• Kenny Jacobs came from Portland, OR, to be the Campaign Coordinator. He worked as Executive Director of the Pima County Democratic Party for the 2008 election cycle and also worked on the Obama campaign of 2008. His first federal campaign was with Jesse Jackson’s run for President in 1988. In the early 1990s, he worked statewide with Arizona for Fairness in support of  LGBT issues.
  • Dr. Robert Berrier is the Campaign Strategist. For 25 years he headed leadership and organizational development for clients of Spring International, a national survey and focus group business. Berrier has run 60 campaigns for Democrats and progressives and won 59 of them.
  • Laura Little is the social media director. She is the Director of Marketing and Fan Engagement for UA Athletics, in charge of sports marketing and digital advertising.
  • Diane Cuneo is the Creative Director in charge of advertising. She has advertising agency experience.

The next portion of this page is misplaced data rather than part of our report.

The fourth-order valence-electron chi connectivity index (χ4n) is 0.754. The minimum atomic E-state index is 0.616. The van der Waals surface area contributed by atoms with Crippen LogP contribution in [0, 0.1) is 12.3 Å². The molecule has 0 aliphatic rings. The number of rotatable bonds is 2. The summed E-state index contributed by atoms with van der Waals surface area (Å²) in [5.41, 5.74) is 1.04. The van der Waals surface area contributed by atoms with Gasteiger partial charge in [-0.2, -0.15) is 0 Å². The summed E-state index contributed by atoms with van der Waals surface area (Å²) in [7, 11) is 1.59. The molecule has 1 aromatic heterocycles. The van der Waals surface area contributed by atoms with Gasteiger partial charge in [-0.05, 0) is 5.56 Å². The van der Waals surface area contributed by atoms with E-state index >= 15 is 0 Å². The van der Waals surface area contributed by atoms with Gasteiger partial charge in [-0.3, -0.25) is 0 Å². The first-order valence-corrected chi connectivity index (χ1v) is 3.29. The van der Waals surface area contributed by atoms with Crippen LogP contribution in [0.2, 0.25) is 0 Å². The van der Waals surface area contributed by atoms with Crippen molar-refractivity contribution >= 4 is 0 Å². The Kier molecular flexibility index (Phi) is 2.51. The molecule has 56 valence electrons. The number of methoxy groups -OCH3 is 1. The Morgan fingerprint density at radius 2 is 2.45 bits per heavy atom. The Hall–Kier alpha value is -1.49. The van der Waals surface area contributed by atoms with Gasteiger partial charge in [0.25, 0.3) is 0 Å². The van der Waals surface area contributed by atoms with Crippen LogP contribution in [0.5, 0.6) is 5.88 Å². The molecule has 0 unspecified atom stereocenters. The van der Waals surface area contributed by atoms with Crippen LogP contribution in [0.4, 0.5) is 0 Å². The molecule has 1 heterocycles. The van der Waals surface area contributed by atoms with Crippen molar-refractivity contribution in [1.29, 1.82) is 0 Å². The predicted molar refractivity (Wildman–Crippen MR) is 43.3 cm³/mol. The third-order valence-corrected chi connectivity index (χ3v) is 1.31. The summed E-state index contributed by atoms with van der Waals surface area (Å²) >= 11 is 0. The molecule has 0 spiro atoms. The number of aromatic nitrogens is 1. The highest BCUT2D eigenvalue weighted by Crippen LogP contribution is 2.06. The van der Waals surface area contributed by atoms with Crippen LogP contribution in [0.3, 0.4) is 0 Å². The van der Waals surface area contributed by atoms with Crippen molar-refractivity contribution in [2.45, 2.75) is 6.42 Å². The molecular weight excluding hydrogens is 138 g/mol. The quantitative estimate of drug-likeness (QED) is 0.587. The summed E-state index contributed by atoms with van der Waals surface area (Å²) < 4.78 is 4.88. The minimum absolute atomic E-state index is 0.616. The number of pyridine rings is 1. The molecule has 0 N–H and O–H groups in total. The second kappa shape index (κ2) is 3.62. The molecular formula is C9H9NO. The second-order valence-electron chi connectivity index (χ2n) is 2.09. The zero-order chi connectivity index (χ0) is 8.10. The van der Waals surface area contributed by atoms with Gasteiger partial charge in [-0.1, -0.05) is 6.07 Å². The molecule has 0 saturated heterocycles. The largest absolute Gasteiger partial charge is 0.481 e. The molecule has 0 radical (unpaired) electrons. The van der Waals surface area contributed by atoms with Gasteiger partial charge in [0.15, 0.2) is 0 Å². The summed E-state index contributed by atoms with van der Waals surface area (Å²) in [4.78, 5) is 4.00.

• Ivanna Ferra is the Campaign Manager, in charge of reaching young voters. She is a Tucson business owner with an education in marketing. She has worked with Mi Familia Vota, which visits schools, community centers and homes of citizens to register voters.
  • Priscilla Teran is organizing a novel video ad competition for the campaign. She is the General Manager of Tucson Bike Share and was a Community Outreach and Recruiter for the University of Arizona.

Yuksel is competing with Democrats who have been elected to office, including Ann Kirkpatrick, Matt Heinz, and Bruce Wheeler. “Yeah, they’be been in office before, but that doesn’t mean they succeeded in office,” Yuksel said. “We need a new generation with new ideas to get into Congress and represent the people of Southern Arizona.”

Healthcare“We want to have affordable and universal healthcare for everybody, from the day they’re born to the day they die,” Yuksel said. “I see a path forward with our current system, the Affordable Care Act (Obamacare). We just have to reduce a lot of costs and continually mitigate the growing levels of epidemics, the rising age levels and the cost of new medical advances.””We also have to hold the pharmaceutical companies accountable, as well as the state hospital networks and the insurance companies,” he said. “The ideas behind the Affordable Care Act are not just from Obama. They have been proposed since Truman first envisioned it and Lyndon Johnson enacted Medicare in 1965.”